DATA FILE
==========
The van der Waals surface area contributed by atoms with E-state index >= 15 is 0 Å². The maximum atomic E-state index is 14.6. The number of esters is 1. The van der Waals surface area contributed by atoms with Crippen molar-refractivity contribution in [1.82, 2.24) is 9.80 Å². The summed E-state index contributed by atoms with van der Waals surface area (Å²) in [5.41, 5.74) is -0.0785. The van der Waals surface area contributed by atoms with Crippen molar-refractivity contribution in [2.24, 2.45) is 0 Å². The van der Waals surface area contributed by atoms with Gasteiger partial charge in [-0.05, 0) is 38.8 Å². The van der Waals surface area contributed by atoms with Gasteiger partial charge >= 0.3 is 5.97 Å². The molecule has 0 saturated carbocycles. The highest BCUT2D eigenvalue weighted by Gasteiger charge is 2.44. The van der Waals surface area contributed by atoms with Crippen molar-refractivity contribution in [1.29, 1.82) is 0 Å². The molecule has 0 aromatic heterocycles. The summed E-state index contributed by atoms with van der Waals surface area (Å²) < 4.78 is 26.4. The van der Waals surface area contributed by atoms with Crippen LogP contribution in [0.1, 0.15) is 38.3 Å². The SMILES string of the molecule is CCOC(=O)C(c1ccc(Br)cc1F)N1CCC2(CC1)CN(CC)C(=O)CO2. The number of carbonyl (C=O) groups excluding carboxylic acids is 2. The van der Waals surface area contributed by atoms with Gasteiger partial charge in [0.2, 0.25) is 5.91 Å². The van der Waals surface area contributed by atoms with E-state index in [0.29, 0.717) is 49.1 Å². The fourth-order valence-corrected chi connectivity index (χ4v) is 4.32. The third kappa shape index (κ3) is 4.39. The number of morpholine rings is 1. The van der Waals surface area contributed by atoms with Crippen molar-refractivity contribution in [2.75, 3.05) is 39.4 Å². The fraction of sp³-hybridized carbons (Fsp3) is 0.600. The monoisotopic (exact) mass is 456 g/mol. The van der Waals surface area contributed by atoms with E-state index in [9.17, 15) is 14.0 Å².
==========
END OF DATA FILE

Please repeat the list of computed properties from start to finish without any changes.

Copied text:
The van der Waals surface area contributed by atoms with E-state index >= 15 is 0 Å². The maximum atomic E-state index is 14.6. The number of esters is 1. The van der Waals surface area contributed by atoms with Crippen molar-refractivity contribution in [1.82, 2.24) is 9.80 Å². The summed E-state index contributed by atoms with van der Waals surface area (Å²) in [5.41, 5.74) is -0.0785. The van der Waals surface area contributed by atoms with Crippen molar-refractivity contribution in [2.24, 2.45) is 0 Å². The van der Waals surface area contributed by atoms with Gasteiger partial charge in [-0.05, 0) is 38.8 Å². The van der Waals surface area contributed by atoms with Gasteiger partial charge >= 0.3 is 5.97 Å². The molecule has 0 saturated carbocycles. The highest BCUT2D eigenvalue weighted by Gasteiger charge is 2.44. The van der Waals surface area contributed by atoms with Crippen molar-refractivity contribution in [1.29, 1.82) is 0 Å². The molecule has 0 aromatic heterocycles. The summed E-state index contributed by atoms with van der Waals surface area (Å²) < 4.78 is 26.4. The van der Waals surface area contributed by atoms with Crippen LogP contribution in [0.1, 0.15) is 38.3 Å². The SMILES string of the molecule is CCOC(=O)C(c1ccc(Br)cc1F)N1CCC2(CC1)CN(CC)C(=O)CO2. The number of carbonyl (C=O) groups excluding carboxylic acids is 2. The van der Waals surface area contributed by atoms with Gasteiger partial charge in [0.2, 0.25) is 5.91 Å². The van der Waals surface area contributed by atoms with E-state index in [0.29, 0.717) is 49.1 Å². The fourth-order valence-corrected chi connectivity index (χ4v) is 4.32. The third kappa shape index (κ3) is 4.39. The number of morpholine rings is 1. The van der Waals surface area contributed by atoms with Crippen molar-refractivity contribution in [2.75, 3.05) is 39.4 Å². The fraction of sp³-hybridized carbons (Fsp3) is 0.600. The monoisotopic (exact) mass is 456 g/mol. The van der Waals surface area contributed by atoms with E-state index in [9.17, 15) is 14.0 Å².